Originally published in the Fully Booked Zine in March 2013, Paul Catiang writes about one of his favorite science fiction authors. Here’s an excerpt:
“The sky above the port was the color of television, tuned to a dead channel.” This is the sky above Chiba City in the post-World War III dystopia of William Gibson’s the Sprawl trilogy. It is a world described by metaphors derived from the scorched earth, ubiquitous technology, and mercenary cutthroats that comprise its denizens’ preconscious memories.
The Sprawl trilogy tells stories located in the vast divide between the upper and lower classes, with the middle class all but obliterated, forced into drone-like consumerism and poverty. For those who can escape the previous generation’s post-industrial entrenchment, they can swim in the waters of the emergent, innovative class of mercenary professionals. Here, professionals pit competence, discretion, contacts, and savvy to stay relevant to the black-market world of biz—one misstep and they’re dead.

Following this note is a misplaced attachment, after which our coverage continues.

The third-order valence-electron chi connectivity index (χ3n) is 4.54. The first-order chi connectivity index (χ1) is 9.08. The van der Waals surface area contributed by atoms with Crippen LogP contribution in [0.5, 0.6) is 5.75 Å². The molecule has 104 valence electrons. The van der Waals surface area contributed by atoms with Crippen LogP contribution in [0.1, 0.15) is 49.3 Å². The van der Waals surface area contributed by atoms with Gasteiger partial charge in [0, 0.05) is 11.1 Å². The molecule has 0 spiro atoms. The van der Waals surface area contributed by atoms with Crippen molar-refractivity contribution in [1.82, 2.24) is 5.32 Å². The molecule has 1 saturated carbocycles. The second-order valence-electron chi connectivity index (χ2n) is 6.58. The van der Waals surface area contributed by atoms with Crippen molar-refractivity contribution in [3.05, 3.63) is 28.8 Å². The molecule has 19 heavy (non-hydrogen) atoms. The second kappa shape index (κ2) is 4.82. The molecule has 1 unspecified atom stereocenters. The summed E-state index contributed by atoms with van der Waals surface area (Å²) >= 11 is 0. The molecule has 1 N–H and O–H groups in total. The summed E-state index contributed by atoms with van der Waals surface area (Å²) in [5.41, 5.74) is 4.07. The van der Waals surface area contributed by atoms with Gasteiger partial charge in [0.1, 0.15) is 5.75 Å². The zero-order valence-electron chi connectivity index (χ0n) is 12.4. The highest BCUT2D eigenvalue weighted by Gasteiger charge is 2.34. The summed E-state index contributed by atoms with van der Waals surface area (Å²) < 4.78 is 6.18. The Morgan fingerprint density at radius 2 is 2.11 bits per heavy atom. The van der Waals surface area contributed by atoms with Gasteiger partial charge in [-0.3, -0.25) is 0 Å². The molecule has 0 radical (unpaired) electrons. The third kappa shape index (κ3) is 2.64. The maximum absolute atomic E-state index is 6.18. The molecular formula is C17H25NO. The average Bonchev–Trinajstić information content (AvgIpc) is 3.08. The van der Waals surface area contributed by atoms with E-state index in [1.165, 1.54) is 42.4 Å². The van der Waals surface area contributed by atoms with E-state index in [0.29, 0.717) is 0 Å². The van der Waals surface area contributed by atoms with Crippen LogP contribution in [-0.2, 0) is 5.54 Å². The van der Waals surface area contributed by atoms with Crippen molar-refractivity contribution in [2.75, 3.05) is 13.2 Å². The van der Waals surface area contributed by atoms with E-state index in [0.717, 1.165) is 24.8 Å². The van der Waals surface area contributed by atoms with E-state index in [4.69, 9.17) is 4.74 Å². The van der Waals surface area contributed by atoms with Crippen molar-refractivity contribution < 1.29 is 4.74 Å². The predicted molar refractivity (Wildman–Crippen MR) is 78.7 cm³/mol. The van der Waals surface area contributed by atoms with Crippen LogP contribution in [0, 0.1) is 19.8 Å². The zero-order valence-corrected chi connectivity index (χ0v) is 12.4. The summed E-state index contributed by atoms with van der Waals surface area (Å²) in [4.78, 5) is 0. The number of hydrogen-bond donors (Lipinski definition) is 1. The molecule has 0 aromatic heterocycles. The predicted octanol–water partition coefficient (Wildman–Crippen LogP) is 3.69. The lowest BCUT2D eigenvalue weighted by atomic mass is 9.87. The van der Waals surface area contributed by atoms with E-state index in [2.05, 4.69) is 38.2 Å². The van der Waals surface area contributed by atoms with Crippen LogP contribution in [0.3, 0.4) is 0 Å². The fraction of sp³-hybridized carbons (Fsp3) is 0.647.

Gibson likewise takes punk’s in-your-face anger, discontent, hairstyles, and internecine gang wars, and overlays it all onto the matrix of cyberspace and dystopian wastelands. Where business and government respond to this digital void by imposing orderly data lattices, console cowboys introduce chaos through socially engineered mass hysteria, chemical warfare, and cybernetic implants—a madness that conceals their precise methods.